In 1966, interactive computing (via a teletype) was new. It was 15 years before the personal computer became familiar to the general public, and three decades before most people encountered attempts at natural language processing in Internet services like Ask.com or PC help systems such as Microsoft Office Clippit. Although those programs included years of research and work, ELIZA remains a milestone simply because it was the first time a programmer had attempted such a human-machine interaction with the goal of creating the illusion (however brief) of human–human interaction.
At the ICCC 1972 ELIZA was brought together with another early artificial-intelligence program named PARRY for a computer-only conversation. While ELIZA was built to speak as a doctor, PARRY was intended to simulate a patient with schizophrenia.
Weizenbaum originally wrote ELIZA in MAD-SLIP for CTSS on an IBM 7094, as a program to make natural-language conversation possible with a computer. To accomplish this, Weizenbaum identified five "fundamental technical problems" for ELIZA to overcome: the identification of key words, the discovery of a minimal context, the choice of appropriate transformations, the generation of responses in the absence of key words, and the provision of an editing capability[further explanation needed] for ELIZA scripts. Weizenbaum solved these problems and made ELIZA such that it had no built-in contextual framework or universe of discourse. However, this required ELIZA to have a script of instructions on how to respond to inputs from users.
ELIZA starts its process of responding to an input by a user by first examining the text input for a "keyword". A "keyword" is a word designated as important by the acting ELIZA script, which assigns to each keyword a precedence number, or a RANK, designed by the programmer. If such words are found, they are put into a "keystack", with the keyword of the highest RANK at the top. The input sentence is then manipulated and transformed as the rule associated with the keyword of the highest RANK directs. For example, when the DOCTOR script encounters words such as "alike" or "same", it would output a message pertaining to similarity, in this case "In what way?", as these words had high precedence number. This also demonstrates how certain words, as dictated by the script, can be manipulated regardless of contextual considerations, such as switching first-person pronouns and second-person pronouns and vice versa, as these too had high precedence numbers. Such words with high precedence numbers are deemed superior to conversational patterns and are treated independently of contextual patterns.
Following the first examination, the next step of the process is to apply an appropriate transformation rule, which includes two parts: the "decomposition rule" and the "reassembly rule". First, the input is reviewed for syntactical patterns in order to establish the minimal context necessary to respond. Using the keywords and other nearby words from the input, different disassembly rules are tested until an appropriate pattern is found. Using the script's rules, the sentence is then "dismantled" and arranged into sections of the component parts as the "decomposition rule for the highest-ranking keyword" dictates. The example that Weizenbaum gives is the input "You are very helpful", which is transformed to "I are very helpful". This is then broken into (1) empty (2) "I" (3) "are" (4) "very helpful". The decomposition rule has broken the phrase into four small segments that contain both the keywords and the information in the sentence.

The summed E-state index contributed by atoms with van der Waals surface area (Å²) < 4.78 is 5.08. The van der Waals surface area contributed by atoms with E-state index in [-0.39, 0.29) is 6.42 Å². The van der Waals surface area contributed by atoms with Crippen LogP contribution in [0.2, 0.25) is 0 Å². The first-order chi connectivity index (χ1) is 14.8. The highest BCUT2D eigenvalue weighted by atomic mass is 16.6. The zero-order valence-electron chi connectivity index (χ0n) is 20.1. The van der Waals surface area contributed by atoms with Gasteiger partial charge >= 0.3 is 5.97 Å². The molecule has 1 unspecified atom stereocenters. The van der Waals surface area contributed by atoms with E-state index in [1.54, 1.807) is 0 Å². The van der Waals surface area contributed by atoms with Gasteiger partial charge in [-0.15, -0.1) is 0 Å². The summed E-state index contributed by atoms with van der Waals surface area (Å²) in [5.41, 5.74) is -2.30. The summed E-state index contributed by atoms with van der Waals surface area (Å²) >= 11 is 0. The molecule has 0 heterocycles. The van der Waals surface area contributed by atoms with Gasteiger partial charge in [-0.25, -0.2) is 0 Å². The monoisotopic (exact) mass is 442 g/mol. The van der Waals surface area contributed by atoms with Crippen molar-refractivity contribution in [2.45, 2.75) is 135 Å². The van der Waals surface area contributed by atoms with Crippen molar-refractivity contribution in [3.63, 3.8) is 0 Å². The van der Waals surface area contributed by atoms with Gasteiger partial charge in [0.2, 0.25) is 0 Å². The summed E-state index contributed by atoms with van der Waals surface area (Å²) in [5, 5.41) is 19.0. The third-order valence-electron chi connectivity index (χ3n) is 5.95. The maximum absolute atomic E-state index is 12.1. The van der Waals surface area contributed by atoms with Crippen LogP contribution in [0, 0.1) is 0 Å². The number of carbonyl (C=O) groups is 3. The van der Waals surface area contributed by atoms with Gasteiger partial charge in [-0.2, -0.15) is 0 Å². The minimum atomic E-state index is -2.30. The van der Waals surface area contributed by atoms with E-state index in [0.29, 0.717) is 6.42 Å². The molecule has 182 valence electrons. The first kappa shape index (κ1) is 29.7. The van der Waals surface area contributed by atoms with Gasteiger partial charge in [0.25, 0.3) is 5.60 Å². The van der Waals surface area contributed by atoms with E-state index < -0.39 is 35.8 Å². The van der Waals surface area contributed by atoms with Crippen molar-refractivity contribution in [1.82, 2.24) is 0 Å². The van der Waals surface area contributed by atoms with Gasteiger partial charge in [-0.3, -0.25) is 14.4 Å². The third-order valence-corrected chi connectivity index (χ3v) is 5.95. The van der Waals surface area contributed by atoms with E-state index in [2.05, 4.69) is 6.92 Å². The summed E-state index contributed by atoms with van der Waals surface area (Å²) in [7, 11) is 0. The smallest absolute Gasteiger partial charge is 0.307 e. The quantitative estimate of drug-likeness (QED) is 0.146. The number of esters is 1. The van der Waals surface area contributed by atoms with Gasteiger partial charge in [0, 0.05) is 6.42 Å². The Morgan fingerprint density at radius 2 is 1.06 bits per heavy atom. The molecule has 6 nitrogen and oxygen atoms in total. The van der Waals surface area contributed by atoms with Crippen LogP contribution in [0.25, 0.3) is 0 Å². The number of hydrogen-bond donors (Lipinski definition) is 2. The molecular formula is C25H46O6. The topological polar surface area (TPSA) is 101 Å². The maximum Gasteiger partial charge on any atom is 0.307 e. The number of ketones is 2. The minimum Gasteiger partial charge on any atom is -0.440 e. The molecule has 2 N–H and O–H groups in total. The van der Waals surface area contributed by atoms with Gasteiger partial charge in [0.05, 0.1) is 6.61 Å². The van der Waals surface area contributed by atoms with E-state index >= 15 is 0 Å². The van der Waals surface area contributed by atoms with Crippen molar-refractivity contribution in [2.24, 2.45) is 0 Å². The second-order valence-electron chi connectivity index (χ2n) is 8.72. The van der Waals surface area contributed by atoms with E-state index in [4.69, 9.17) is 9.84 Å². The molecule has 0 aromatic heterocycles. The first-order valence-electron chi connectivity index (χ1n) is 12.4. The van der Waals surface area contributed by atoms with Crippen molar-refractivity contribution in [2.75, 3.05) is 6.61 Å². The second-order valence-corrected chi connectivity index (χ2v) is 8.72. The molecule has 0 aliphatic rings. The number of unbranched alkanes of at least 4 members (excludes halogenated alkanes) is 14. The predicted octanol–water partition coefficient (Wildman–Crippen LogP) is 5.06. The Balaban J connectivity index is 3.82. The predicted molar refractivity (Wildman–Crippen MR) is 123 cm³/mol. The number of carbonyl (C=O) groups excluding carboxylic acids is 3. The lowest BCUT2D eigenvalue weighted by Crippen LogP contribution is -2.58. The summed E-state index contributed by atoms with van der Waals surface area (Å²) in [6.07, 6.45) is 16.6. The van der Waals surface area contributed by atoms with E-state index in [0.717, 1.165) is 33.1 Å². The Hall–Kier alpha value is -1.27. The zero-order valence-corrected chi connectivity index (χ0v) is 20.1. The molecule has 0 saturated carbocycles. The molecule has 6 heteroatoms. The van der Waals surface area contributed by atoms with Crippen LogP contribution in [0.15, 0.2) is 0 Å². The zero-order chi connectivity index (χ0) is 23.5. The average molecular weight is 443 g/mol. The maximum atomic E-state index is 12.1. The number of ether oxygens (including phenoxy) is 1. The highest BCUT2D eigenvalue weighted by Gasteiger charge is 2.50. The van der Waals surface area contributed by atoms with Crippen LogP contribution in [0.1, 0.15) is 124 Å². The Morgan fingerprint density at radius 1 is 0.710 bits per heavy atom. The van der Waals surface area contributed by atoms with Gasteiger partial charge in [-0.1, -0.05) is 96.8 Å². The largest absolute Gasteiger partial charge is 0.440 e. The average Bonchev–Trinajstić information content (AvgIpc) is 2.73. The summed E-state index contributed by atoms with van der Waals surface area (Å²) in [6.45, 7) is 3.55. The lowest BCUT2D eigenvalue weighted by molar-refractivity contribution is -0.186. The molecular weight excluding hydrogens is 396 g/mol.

The decomposition rule then designates a particular reassembly rule, or set of reassembly rules, to follow when reconstructing the sentence. The reassembly rule takes the fragments of the input that the decomposition rule had created, rearranges them, and adds in programmed words to create a response. Using Weizenbaum's example previously stated, such a reassembly rule would take the fragments and apply them to the phrase "What makes you think I am (4)", which would result in "What makes you think I am very helpful?". This example is rather simple, since depending upon the disassembly rule, the output could be significantly more complex and use more of the input from the user. However, from this reassembly, ELIZA then sends the constructed sentence to the user in the form of text on the screen.
These steps represent the bulk of the procedures that ELIZA follows in order to create a response from a typical input, though there are several specialized situations that ELIZA/DOCTOR can respond to. One Weizenbaum specifically wrote about was when there is no keyword. One solution was to have ELIZA respond with a remark that lacked content, such as "I see" or "Please go on". The second method was to use a "MEMORY" structure, which recorded prior recent inputs, and would use these inputs to create a response referencing a part of the earlier conversation when encountered with no keywords. This was possible due to Slip's ability to tag words for other usage, which simultaneously allowed ELIZA to examine, store and repurpose words for usage in outputs.